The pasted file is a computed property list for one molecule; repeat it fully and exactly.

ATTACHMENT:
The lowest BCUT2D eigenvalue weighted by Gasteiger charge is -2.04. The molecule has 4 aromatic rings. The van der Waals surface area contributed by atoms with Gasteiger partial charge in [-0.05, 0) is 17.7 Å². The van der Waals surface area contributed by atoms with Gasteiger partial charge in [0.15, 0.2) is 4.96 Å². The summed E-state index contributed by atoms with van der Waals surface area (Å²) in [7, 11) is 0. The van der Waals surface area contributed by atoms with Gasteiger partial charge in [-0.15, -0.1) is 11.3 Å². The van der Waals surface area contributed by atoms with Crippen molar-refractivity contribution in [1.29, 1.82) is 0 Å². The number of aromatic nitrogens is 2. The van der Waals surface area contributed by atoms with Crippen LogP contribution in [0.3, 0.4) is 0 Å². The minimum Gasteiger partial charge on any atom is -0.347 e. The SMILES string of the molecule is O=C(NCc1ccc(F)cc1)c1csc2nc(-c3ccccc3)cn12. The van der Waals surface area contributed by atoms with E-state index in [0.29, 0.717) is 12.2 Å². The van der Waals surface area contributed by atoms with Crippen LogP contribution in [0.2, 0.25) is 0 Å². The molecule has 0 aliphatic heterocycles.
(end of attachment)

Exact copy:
The lowest BCUT2D eigenvalue weighted by Gasteiger charge is -2.04. The molecule has 4 aromatic rings. The van der Waals surface area contributed by atoms with Gasteiger partial charge in [-0.05, 0) is 17.7 Å². The van der Waals surface area contributed by atoms with Gasteiger partial charge in [0.15, 0.2) is 4.96 Å². The summed E-state index contributed by atoms with van der Waals surface area (Å²) in [7, 11) is 0. The van der Waals surface area contributed by atoms with Gasteiger partial charge in [-0.15, -0.1) is 11.3 Å². The van der Waals surface area contributed by atoms with Crippen molar-refractivity contribution in [1.29, 1.82) is 0 Å². The number of aromatic nitrogens is 2. The van der Waals surface area contributed by atoms with Crippen LogP contribution in [0.3, 0.4) is 0 Å². The minimum Gasteiger partial charge on any atom is -0.347 e. The SMILES string of the molecule is O=C(NCc1ccc(F)cc1)c1csc2nc(-c3ccccc3)cn12. The van der Waals surface area contributed by atoms with E-state index in [0.29, 0.717) is 12.2 Å². The van der Waals surface area contributed by atoms with Crippen LogP contribution in [0.2, 0.25) is 0 Å². The molecule has 0 aliphatic heterocycles.